Nobi Public House: Craft beer lover turns passion into successful Vietnamese restaurant

A baguette is topped with pork, garlic butter, vegetables and a fried egg.

A baguette is topped with pork, garlic butter, vegetables and a fried egg.

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Nobi Public Housw
Image description
Nobi Public House
Image description
Nobi Public House

One man has turned his love for craft beer into several businesses, serving dozens of different taps of locally owned brews.


The Bay Area result is Nobi Public House, an artsy eatery on NASA Parkway that dishes out Vietnamese cuisine and frothy beer.


Owner Charles Nguyen moved to the Houston area from California about 15 years ago to help his dad and uncle with a gas station in Friendswood. It did not take long for Charles to begin stocking it with several varieties of craft beer, which could be a challenge.


“Back then, it was really hard to find craft beer down here,” Charles said. “Now, 75% of my gas station is beer.”


Around 2009, Charles and his brother, Andy, opened Nobi Asian Grill next door and began serving Vietnamese food they grew up eating. Charles took a “selfish” approach, serving the dishes and beers he liked to eat and drink, he said with a laugh.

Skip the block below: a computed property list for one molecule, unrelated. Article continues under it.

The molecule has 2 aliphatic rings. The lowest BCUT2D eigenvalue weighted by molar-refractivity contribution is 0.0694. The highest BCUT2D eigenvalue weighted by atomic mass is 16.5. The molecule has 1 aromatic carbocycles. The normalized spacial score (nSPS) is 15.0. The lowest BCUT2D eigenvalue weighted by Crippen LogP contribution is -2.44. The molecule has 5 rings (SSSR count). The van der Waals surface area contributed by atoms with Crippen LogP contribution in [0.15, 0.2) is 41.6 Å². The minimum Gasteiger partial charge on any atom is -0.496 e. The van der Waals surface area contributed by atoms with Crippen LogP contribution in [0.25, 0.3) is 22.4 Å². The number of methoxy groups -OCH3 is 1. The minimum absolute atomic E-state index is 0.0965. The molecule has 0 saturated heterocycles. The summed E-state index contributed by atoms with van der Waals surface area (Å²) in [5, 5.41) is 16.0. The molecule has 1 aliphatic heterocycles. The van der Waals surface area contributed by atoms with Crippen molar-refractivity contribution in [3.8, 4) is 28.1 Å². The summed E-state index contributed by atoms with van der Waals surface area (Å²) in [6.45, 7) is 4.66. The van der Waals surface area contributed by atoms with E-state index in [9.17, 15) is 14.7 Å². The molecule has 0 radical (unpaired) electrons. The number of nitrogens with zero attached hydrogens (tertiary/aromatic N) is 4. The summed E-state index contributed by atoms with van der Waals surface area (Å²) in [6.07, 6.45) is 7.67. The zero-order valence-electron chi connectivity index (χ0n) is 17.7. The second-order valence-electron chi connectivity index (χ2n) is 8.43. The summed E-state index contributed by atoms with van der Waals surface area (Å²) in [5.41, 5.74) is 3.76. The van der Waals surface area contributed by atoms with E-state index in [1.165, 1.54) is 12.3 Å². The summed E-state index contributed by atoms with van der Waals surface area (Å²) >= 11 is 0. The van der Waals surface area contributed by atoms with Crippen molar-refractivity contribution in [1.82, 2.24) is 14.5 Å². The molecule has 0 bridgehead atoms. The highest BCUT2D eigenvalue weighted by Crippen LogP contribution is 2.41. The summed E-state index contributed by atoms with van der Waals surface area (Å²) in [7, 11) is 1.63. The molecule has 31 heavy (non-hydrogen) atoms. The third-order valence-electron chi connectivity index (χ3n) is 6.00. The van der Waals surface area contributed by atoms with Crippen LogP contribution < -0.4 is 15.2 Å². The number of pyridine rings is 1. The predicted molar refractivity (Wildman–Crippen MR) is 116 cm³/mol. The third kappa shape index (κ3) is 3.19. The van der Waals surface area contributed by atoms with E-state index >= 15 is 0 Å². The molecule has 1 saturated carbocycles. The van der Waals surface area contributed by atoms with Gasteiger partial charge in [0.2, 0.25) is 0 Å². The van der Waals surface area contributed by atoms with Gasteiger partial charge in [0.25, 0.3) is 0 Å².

The restaurant quickly grew in popularity, and soon Charles had the itch to open another restaurant with more taps. Nobi Public House opened in 2012 and now serves nearly 70 different beers that are constantly on rotation, Charles said.


After Nobi’s success, Charles and his wife, Kyler, opened Wander Market and Hyde Park Wood Fired Kitchen next door to the pub. Charles never intended to open and run several businesses, and he wants to take things slow for the time being, but he is open to possibilities, he said.


“I somehow stumbled upon my niche,” Charles said.


One of Nobi Public House’s main attractions is pho served only on Sundays. People will line up out the door to get a bowl, and it has sold out in as quickly as two minutes, Charles said.


“It’s still a trip to me when I walk over and see a line outside of our place,” he said. “It’s pretty cool.”


Despite his love for beer and Vietnamese cuisine, Charles said he really appreciates the people he works with. Most of his staff has been with him since he opened, and the support of Kyler pushes him, Charles said.


“People that have been with me are family to us,” he said. “They help us grow, and it’s a beautiful thing.”

By Jake Magee
Jake Magee has been a print journalist for several years, covering numerous beats including city government, education, business and more. Starting off at a daily newspaper in southern Wisconsin, Magee covered two small cities before being promoted to covering city government in the heart of newspaper's coverage area. He moved to Houston in mid-2018 to be the editor for and launch the Bay Area edition of Community Impact Newspaper.

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